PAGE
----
We have more than once bad occasion to call attention to the deceptive and treacherous course of The Commercial Advertiser of this city. That paper may justly be described as the snake in the grass of the New-York press. With great professions of respect for law and decency and right, it devotes all its efforts to perpetuate the Border Ruffians in their present unfortunate possession of our National Government, by seeking to foment jealousies and suspicions among their opponents. Lately, indeed, it did seem to exhibit something of proper sensibility and spirit by admitting into its columns a number of articles on the Kansas outrage evidently emanating from a source which very seldom finds expression in that quarter, and written in a tone quite opposite to its habitual style. Upon reading these articles we began to have some hopes of a remarkable conversion: but The Commercial has already relapsed into its old favorite and easily besetting sin of backbiting the Republicans--an excellent means, no doubt, whether so intended or not, of affording underhand aid and comfort to its Border Ruffian allies.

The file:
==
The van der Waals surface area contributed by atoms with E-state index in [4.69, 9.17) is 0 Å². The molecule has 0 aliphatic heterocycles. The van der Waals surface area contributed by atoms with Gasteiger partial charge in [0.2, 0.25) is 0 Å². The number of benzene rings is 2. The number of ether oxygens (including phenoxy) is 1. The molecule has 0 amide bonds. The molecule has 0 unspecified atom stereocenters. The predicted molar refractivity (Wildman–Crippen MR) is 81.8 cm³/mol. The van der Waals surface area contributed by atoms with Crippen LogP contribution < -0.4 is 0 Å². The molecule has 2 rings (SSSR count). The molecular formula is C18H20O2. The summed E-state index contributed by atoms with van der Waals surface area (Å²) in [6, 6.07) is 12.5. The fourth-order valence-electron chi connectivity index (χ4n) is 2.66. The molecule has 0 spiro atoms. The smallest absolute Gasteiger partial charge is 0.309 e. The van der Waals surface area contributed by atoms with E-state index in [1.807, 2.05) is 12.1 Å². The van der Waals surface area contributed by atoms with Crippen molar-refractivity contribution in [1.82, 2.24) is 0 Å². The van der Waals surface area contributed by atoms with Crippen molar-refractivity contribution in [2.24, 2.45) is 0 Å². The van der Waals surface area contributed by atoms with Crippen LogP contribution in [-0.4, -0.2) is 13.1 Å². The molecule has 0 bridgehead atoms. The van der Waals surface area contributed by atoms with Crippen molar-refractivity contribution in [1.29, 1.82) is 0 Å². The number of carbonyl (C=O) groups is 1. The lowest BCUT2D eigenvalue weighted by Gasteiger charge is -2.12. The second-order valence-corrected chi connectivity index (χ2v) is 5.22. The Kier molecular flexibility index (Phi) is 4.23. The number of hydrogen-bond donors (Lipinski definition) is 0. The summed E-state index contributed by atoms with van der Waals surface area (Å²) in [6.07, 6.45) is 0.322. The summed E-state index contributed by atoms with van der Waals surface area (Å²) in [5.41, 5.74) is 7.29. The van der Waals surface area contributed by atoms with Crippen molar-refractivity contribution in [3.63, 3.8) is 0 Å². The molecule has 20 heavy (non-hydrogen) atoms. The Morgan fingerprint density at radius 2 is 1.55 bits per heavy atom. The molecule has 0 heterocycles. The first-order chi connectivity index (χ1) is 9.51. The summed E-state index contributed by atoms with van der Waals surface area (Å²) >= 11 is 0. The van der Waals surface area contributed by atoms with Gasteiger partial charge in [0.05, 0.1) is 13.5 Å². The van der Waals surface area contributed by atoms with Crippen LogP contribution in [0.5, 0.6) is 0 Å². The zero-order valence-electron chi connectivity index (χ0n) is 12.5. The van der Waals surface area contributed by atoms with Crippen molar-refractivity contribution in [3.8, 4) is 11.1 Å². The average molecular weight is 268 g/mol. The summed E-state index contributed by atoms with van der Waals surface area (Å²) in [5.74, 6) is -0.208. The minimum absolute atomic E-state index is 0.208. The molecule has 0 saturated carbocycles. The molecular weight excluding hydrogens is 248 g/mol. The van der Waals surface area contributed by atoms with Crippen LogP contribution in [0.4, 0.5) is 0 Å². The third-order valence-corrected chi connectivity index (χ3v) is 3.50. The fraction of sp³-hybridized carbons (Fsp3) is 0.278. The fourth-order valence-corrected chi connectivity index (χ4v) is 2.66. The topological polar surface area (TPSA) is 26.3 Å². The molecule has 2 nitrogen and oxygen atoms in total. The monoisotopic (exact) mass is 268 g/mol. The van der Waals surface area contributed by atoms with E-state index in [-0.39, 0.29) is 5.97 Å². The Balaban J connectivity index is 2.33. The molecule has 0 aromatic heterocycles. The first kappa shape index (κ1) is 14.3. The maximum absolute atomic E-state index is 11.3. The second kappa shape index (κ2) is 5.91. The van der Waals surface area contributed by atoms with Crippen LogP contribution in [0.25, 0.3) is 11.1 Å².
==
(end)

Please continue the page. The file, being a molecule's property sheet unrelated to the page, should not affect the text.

Having sought to make a little capital for itself, and to acquire some credit for manly sentiments and proper self-respect, by falling in with a current of popular indignation on the Sumner outrage too strong to be resisted, The Commercial, as if seeking to indemnify itself and its Border Ruffian allies for the words of censure it was constrained to reecho through its columns by repeating after Douglas, The Journal of Commerce, The Union, and The Richmond Enquirer the base, malignant calumny against the Republicans that they have stirred up ans are desirous of keeping up a civil war in Kansas. Are we to understand, then, that The Commercial Advertiser, in spite of all the accumulated evidence lately taken under oath before the Congressional Committee, is prepared to indorse the bogus Kansas Legislature as a duly elected, or as rightfully exercising authority? Are we to understand that journal to accept as binding the atrocious acts passed by that bogus Legislature, and their appointment of Missouri Postmasters to the office of Kansas Sheriffs? Are we to understand The Commercial Advertiser as accepting for good law the ridiculous charge of Lecompte to the Grand Jury of Douglas county, and the absurd bills for high treason found against Messrs. Robinson, Reeder and others as bona fide judicial proceedings? Does The Commercial indorse. in like manner, the act of that same Grand Jury in assuming to denounce as nuisances the hotel and the printing offices at Lawrence, and does it accept that presentation as in itself alone, and without any notice, even to the parties interested, to appear to show cause against this absurd procedure as lawful warrant for attacking Lawrence with an armed force, battering down and burning the hotel, plundering and destroying the printing offices, and robbing every private house in the city?